Search engine optimization is hard enough when the playing field is level. For most businesses, good SEO means taking smart actions to rank higher on Google: creating great content, building strong backlinks and getting social media buzzing. But if you’ve been penalized by Google, it gets a lot harder. With a Google penalty, your site will lose out on organic search traffic no matter what you do—because Google is hiding your site.
Want to find out if you have a penalty and how to get rid of it? That’s why we created this video overview.
How Google Penalizes Sites
There are two different types of actions Google takes against websites: manual actions (penalties) and algorithmic filters. Both have the same effect of reducing visibility in search results and traffic to your site, but they work in different ways.
Manual penalties: A manual penalty means that someone at Google has looked at your website and decided to penalize it. There are several reasons they may do this:
- Unnatural incoming links: Google can see all the links pointing to your site and may penalize you if they look manipulative. This includes not just spammy links, but also over-optimized anchor text. In other words, if 40 percent of the links pointing to your site all have keyword-heavy anchor text, it looks suspicious.
- Unnatural outbound links: This means that the links on your site point to “bad neighborhoods”—domains that are spammy or are themselves penalized. You may be doing this and not even realize it, particularly if you were hacked.
- Low-quality content or little content at all: Google expects sites to provide real content that’s useful to site visitors.
- Pure spam
- Keyword stuffing: Even if your site adheres to Google’s quality guidelines, it may raise a red flag if the copy is loaded with keywords in an unnatural way (this includes hidden text).
Algorithmic filters: Google doesn’t have time to look at every website and manually decide if it’s playing by the rules, but they don’t have to. Using the vast amounts of data at its disposal, Google can automatically filter sites that meet certain criteria so they don’t achieve lofty rankings. This is known as an algorithmic filter.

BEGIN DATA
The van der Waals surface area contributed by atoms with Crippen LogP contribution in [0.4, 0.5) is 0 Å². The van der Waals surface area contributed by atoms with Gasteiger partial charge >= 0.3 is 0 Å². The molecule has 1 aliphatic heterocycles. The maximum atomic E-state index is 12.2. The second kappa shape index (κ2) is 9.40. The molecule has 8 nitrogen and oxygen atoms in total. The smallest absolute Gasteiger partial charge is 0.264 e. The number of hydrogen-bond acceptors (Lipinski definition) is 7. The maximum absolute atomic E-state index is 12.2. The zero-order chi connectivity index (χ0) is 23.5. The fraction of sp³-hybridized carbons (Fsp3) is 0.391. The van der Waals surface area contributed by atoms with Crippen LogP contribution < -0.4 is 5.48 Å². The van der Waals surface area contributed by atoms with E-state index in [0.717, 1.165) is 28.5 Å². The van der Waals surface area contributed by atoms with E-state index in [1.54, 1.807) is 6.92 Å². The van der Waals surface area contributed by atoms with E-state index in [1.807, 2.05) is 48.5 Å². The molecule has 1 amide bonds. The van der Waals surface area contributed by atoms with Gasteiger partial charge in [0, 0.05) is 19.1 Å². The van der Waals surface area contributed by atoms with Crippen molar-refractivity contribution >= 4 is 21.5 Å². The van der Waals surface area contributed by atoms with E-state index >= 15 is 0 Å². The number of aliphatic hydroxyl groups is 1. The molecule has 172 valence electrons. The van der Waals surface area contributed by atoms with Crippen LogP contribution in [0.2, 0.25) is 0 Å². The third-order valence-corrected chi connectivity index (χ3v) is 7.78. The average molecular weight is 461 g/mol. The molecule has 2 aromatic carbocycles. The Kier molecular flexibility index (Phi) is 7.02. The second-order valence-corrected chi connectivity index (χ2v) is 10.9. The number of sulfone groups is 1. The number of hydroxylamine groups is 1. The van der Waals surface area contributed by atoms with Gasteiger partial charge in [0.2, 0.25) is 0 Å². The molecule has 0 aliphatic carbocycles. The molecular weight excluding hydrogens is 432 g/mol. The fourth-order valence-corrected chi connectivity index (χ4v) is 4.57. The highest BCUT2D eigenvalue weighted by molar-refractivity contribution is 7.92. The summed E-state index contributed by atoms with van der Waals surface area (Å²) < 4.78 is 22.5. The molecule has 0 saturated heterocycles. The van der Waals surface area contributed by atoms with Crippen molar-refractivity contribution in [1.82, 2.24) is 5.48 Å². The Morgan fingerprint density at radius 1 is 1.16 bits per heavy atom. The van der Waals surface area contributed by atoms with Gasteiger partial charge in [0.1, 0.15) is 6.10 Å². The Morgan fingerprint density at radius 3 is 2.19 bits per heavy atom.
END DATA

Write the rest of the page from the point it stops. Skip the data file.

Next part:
Most of the time, when you are being screened by an algorithmic filter, it relates to one of two major algorithm updates Google has rolled out, nicknamed Panda and Penguin.
- Panda: The Panda update was designed to filter sites with thin content or little value. For example, article directories like HubPages and eHow used to create useless articles to rank for key phrases, which worked well until Panda came along.
- Penguin: This later update was designed to filter unnatural links. Penguin takes a bird’s-eye view of all the links pointing at your site, essentially automating the process of penalizing sites with suspicious links.
The result of either kind of action is the same: less traffic for your site.
Finding out if You Have a Penalty
The first step to removing a penalty is finding out whether there is a penalty in the first place. There are several ways to do this, and it’s best to use all of them.
- Google Webmaster Tools: This free online toolbox is the only way to have a two-way conversation with Google about your site. “Two-way” in this case means that Google can alert you about a site penalty, and that you can alert Google when you’ve taken corrective action and request to remove it.
- Search: One simple way to see if you are being filtered is to run non-personalized searches on your company name, your brand/domain name and your own name. You should be on the first page for all of these; if you aren’t, there’s a good chance you’re being filtered. You should also search site:(yourdomainname.com). If you don’t show up, there’s a problem.
- Compare your site traffic against this great tool, which shows every Google algorithm change in the past 10 years. If a drop in traffic corresponds to the date of an algorithm update, there’s a good chance you’ve been filtered.
- You can conduct a full technical audit: There are hundreds of other small ways you can lose standing with Google, and an SEO professional can help you identify the most likely culprits.
So if you do have a penalty from Google, what can you do about it?
Google Webmaster Tools gives you a starting point. When you take corrective action, such as cleaning up old, spammy links or disavowing bad links from other sites, you can submit a request (with documentation) to Google asking them to lift your penalty.
Sometimes it takes much more than this. When you’re being filtered algorithmically, you need to know which specific problems your site has. Whether it’s weak content, suspicious links in or questionable links out, you’ll need to make the right changes to your site in order to get back on Page 1.
If you want help doing this, EverSpark offers a free 30-minute SEO consultation. We can help you understand the most likely causes of a Google penalty and show you what it will take to get your penalty lifted. Contact EverSpark today and schedule your free consultation.